FCC asks for more input on C-band
WASHINGTON — The U.S. Federal Communications Commission is asking for more input on how to expand the use of C-band spectrum predominantly used by satellite operators.
The request, issued May 3, suggests it is increasingly unlikely that the agency will make a decision in the first half of the year as satellite operators had previously expected.
The FCC said the comments it has received since July 2018 when it voted to open the band for next-generation 5G wireless signals generated even more questions about how that spectrum would be repurposed.
Those questions “raise additional issues concerning the Commission’s authority to employ elements of those mechanisms,” the FCC said.
The FCC has not decided on using a “market-based” approach like the plan promulgated by the C-Band Alliance, a spectrum auction (favored by T-Mobile, Google and others), or a hybrid of the two. The agency has also yet to decide how much of the 500 megahertz of downlink spectrum to repurpose.
As the FCC decides how to progress on C-band, it now wants new comments on how enforceable satellite operator’s rights to interference protection are against terrestrial signals with “co-primary” access.
The FCC is also asking if those rights should be linked to C-band operators that have customers in the U.S. that need protection from signal interference. The four members of the C-Band Alliance — Intelsat, SES, Eutelsat and Telesat — have such customers, but other operators with at least partial C-band coverage of the United States do not.
Satellite operators ABS, Hispasat and Embratel Star One have petitioned the FCC to ensure any spectrum transition plan compensates them as well despite lacking U.S. C-band customers, since they will no longer be able to market that U.S. C-band capacity.
In a statement to SpaceNews, the C-Band Alliance said it will continue to discuss the C-band transition with the FCC.
“We look forward to responding to the Commission’s inquiries and working cooperatively to build consensus from the many stakeholders involved,” the C-Band Alliance said. “We are convinced — and have received significant support — that our proposal is the best suited way to achieve both protection of the incumbent services to millions of US television households and an efficient clearing of C-band spectrum to enable an accelerated deployment of 5G in the US.”
Another area the FCC seeks comment is on is how enforceable interference protection rights are for network operators with receive-only satellite dishes, particularly since those one-way dishes can’t cause interference.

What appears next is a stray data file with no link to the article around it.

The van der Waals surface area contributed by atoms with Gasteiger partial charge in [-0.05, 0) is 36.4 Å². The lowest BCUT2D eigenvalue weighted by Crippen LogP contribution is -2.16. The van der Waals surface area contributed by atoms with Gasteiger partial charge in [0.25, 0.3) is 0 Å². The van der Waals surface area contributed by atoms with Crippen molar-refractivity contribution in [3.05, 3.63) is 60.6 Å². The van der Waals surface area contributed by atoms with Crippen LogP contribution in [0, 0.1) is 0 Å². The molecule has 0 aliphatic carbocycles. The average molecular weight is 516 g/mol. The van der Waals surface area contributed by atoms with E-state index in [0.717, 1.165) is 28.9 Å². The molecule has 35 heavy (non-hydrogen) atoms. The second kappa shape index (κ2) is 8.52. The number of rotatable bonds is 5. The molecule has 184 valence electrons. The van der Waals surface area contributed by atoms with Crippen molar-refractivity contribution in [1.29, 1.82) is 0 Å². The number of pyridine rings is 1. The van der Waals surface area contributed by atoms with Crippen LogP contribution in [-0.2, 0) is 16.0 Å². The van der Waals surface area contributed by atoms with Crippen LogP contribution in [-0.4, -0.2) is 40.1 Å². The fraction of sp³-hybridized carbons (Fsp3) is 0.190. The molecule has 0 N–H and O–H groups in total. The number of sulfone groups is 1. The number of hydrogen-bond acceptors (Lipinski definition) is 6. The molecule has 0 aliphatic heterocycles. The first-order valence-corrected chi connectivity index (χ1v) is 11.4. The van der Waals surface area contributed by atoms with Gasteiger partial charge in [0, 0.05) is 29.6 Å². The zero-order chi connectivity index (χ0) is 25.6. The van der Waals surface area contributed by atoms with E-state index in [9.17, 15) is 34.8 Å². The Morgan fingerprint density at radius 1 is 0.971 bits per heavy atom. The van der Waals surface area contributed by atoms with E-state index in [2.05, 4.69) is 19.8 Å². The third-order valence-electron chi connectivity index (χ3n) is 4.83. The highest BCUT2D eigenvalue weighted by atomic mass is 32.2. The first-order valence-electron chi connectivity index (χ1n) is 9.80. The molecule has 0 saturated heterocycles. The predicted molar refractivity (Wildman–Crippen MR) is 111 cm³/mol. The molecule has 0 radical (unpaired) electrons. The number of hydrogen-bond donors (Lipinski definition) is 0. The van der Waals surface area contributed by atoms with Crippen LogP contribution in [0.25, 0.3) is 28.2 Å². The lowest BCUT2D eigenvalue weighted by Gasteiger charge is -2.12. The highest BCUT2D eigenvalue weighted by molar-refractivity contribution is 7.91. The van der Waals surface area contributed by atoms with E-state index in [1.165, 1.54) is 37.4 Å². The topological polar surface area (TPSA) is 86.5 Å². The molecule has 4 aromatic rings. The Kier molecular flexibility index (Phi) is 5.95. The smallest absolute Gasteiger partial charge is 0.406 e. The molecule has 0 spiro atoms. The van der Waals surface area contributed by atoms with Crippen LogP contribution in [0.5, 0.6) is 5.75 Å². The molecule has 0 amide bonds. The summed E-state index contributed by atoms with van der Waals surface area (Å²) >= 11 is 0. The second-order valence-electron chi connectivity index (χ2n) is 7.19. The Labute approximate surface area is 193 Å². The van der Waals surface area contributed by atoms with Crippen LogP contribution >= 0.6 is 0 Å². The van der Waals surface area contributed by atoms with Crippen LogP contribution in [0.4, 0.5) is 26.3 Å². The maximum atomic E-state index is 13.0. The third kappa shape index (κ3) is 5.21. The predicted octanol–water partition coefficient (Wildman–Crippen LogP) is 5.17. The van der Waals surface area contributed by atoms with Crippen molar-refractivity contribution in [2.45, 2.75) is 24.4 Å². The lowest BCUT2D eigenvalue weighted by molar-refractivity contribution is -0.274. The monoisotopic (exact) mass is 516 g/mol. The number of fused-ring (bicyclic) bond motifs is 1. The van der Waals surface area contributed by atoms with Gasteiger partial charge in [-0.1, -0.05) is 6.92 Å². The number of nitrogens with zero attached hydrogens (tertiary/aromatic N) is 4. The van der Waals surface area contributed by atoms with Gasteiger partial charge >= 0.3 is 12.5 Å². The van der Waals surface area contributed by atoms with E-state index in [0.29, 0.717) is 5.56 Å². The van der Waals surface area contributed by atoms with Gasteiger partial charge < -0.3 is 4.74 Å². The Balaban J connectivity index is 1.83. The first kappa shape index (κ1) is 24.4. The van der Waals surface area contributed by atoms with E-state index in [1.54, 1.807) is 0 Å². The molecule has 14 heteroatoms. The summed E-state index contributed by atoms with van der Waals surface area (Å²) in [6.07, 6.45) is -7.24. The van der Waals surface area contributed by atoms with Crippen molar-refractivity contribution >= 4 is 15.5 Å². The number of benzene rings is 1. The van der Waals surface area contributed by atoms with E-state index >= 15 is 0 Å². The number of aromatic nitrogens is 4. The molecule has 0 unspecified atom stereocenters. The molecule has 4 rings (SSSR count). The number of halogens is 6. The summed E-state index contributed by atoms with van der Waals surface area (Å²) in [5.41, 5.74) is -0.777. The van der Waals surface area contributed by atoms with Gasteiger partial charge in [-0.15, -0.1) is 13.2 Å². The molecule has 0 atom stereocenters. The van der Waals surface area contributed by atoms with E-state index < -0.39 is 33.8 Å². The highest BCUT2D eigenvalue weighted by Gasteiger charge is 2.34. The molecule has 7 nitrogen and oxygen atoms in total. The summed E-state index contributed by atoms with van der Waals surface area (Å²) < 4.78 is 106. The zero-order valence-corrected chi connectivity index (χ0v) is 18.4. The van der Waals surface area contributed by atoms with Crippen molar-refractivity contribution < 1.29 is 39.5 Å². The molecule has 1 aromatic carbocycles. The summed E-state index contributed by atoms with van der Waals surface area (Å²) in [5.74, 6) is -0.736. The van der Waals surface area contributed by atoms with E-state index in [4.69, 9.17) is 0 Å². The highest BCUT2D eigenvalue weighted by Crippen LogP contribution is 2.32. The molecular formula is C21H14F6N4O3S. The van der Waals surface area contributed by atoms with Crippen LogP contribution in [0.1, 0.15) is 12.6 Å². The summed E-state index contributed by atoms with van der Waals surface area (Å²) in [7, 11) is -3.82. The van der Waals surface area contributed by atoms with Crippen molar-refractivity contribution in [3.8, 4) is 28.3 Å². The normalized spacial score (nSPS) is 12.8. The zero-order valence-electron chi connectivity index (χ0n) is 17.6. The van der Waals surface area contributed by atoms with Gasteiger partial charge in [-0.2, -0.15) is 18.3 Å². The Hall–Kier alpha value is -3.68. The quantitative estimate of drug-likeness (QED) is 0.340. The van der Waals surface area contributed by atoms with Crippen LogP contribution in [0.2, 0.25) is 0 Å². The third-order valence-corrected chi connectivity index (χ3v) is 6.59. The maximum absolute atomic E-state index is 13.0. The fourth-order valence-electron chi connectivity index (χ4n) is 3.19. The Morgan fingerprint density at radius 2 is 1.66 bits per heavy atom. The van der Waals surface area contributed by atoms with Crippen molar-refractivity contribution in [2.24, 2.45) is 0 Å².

T-Mobile suggested to the FCC that new terrestrial C-band signals would function undisturbed by satellite signals, but would cause interference to satellite dishes on the ground. FCC wants more assessment of T-Mobile’s conclusion and what impact that should have on the agency’s work.
“The Public Notice’s purpose is to increase clarity on several topics as the FCC continues its work on the C-band clearing proceeding,” the C-Band Alliance said. “Clearly, interference protection of satellite services is a key consideration.”
The FCC’s comment window lasts 45 days following publication on the Federal Registrar — 30 days for initial comments and an overlapping 45 days for reply comments.
Executives from Intelsat and SES, the two companies that have rights to more than 90 percent of C-band downlink spectrum in the U.S., said recently that they no longer have a sense of when the FCC will decide on how to open up the spectrum.
“The FCC controls the timing of the order, be it a month from now or later this year,” Intelsat CEO Stephen Spengler said during an April 30 earnings call. “Regardless, we are completing all of the work necessary to implement our proposal the moment the FCC issues an order.”
SES CEO Steve Collar said April 26 that early timelines look less promising. “Sitting where we are, Q2 seems unrealistic,” he said.
FCC Chairman Ajit Pai said in March that the agency is more interested in making the right decision than a rushed one.
Both satellite executives said they have been using the time to explain the C-Band proposal more openly to their customers and other involved parties.